Home' Defence Magazine : Defence Magazine Issue 2, 2108 Contents 27
Issue 2 2018 Defence
The DST Research Leader
in Human Systems, Dr
Nick Beagley, has engaged
the expertise of seven
universities to help
bring out the best in our
Revolutionising the relationship between
humans and machines
THE use of autonomous systems in combat can
greatly reduce the risk to personnel, however mission
effectiveness can be compromised by separating the
soldier from the field.
Professor Hussein Abbass, of the University of
New South Wales (UNSW), says teleoperation, espe-
cially in a war-fighting context, comes with its own
“While it removes soldiers from danger, mission
effectiveness can be limited if there is not a clear
understanding of how the operators’ cognitive perfor-
mance may be compromised by various factors such
as fatigue, having to multi-task, even having to switch
from a civilian to a war-fighting setting,” Hussein
His team is looking to design methods and metrics
to improve the mission effectiveness and ‘trustworthi-
ness’ of integrated human-machine teams.
Building stronger teams
IN THE military, teamwork is essential – soldiers’
lives are quite literally in the hands of their team-
mates. High-performing teams who can withstand the
pressures of battle are therefore paramount.
There is a rich source of literature on individual
resilience, yet the notion that teams may have the col-
lective capacity to withstand or recover from adverse
events or stressors that threaten their performance has
received less attention.
Curtin University researchers are addressing this
gap in knowledge; conducting extensive research
into the factors that influence team resilience and
effectiveness among a range of team types, including
newly formed, trained and specialised teams.
Drawing on expertise in psychology, physiology
and organisational behaviour, the Curtin team will
develop strategies which Army can use to foster and
sustain resilient teams.
Improving performance in complex
THERE are few work environments more complex
than the military battlefield and even fewer where the
cost of poor performance is so high.
Using the latest developments in neuroscience
and mental training, as well as state-of-the-art virtual
and augmented reality technologies, the University of
South Australia is developing a cognitive screening
and training environment to optimise the selection
and preparation of troops for operating in these com-
plex, high-risk environments.
Increasing battlefield awareness
A LOSS of situational awareness can have serious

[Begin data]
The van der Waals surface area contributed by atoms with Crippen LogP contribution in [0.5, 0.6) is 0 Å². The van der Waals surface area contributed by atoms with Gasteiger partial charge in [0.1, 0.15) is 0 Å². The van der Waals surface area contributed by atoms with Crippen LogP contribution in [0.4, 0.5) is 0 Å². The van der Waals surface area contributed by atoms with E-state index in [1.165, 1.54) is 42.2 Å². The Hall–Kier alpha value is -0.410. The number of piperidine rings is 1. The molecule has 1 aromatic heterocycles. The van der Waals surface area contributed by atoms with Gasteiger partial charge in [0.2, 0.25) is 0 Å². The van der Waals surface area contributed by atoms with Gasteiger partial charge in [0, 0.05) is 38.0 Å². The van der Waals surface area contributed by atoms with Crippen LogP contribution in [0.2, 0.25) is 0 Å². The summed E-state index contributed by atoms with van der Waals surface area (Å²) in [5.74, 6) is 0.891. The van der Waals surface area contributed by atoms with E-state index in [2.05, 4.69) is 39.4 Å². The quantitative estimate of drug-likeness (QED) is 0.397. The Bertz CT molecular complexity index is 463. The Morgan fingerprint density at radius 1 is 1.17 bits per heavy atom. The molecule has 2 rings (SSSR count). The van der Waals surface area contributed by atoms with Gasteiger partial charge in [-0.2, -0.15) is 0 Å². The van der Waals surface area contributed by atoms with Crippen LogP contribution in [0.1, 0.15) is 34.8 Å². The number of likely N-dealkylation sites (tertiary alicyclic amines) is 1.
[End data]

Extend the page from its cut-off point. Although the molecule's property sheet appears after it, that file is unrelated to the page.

consequences on the performance and survivability of
troops on the battlefield.
The University of Western Australia (UWA) is
undertaking extensive research to enhance warfight-
ers’ situational awareness.
“Situation awareness is vital on the battlefield”,
says the project lead, Associate Professor Troy Visser,
of the UWA School of Psychological Science.
“Our goal is to understand the cognitive skills that
lead to greater situation awareness and then develop
tools to enhance those skills.”
In the first instance, the team will develop a “cog-
nitive profiling tool” that can assesses individual
differences in the key cognitive skills that underpin
They then intend to develop tools and techniques
to augment those cognitive skills through the use of
tailored technology solutions and customised training.
AS A research network, HPRnet is designed to draw
on the research and expertise of human performance
experts from around the country, but for it to achieve
success, it needs to deliver more than cutting-edge
research. It needs to deliver results.
As Brigadier Mills explained, “Army is a practical
organisation which likes to see tangible results for
any money it spends.
“So, while we like a good research paper as
much as anyone, what we like better and what we
are expecting, are results that lead to actual physical
improvements in what we do.
“If in years to come I can see soldiers performing
better, physically, cognitively, morally and ethical-
ly, if I can see tools being used in our training that
are leading to individuals performing better, with
better performing teams and an overall better Army,
I will feel that Army has achieved the result we
wanted from our funding of the Human Performance
Links Archive Defence Magazine Issue 1 2018 Navigation Previous Page Next Page